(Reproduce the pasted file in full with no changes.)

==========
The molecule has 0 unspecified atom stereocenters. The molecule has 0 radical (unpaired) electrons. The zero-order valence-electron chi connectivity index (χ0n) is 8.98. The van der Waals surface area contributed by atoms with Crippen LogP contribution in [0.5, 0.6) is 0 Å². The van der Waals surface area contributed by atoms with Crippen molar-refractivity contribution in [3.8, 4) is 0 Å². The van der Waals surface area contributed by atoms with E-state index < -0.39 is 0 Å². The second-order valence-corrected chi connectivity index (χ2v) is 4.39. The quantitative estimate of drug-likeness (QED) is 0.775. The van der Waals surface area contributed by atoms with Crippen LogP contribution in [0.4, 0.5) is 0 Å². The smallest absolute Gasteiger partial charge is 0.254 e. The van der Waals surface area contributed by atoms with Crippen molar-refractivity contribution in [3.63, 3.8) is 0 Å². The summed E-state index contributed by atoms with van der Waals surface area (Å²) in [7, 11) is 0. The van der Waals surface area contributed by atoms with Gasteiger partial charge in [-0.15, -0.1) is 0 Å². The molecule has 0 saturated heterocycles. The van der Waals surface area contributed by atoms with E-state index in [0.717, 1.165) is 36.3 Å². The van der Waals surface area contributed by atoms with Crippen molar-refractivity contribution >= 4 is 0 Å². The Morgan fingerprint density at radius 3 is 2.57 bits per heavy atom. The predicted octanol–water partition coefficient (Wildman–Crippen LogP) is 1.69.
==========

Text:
The molecule has 0 unspecified atom stereocenters. The molecule has 0 radical (unpaired) electrons. The zero-order valence-electron chi connectivity index (χ0n) is 8.98. The van der Waals surface area contributed by atoms with Crippen LogP contribution in [0.5, 0.6) is 0 Å². The van der Waals surface area contributed by atoms with Crippen molar-refractivity contribution in [3.8, 4) is 0 Å². The van der Waals surface area contributed by atoms with E-state index < -0.39 is 0 Å². The second-order valence-corrected chi connectivity index (χ2v) is 4.39. The quantitative estimate of drug-likeness (QED) is 0.775. The van der Waals surface area contributed by atoms with Crippen LogP contribution in [0.4, 0.5) is 0 Å². The smallest absolute Gasteiger partial charge is 0.254 e. The van der Waals surface area contributed by atoms with Crippen molar-refractivity contribution in [3.63, 3.8) is 0 Å². The summed E-state index contributed by atoms with van der Waals surface area (Å²) in [7, 11) is 0. The van der Waals surface area contributed by atoms with Gasteiger partial charge in [-0.15, -0.1) is 0 Å². The molecule has 0 saturated heterocycles. The van der Waals surface area contributed by atoms with E-state index in [0.717, 1.165) is 36.3 Å². The van der Waals surface area contributed by atoms with Crippen molar-refractivity contribution >= 4 is 0 Å². The Morgan fingerprint density at radius 3 is 2.57 bits per heavy atom. The predicted octanol–water partition coefficient (Wildman–Crippen LogP) is 1.69.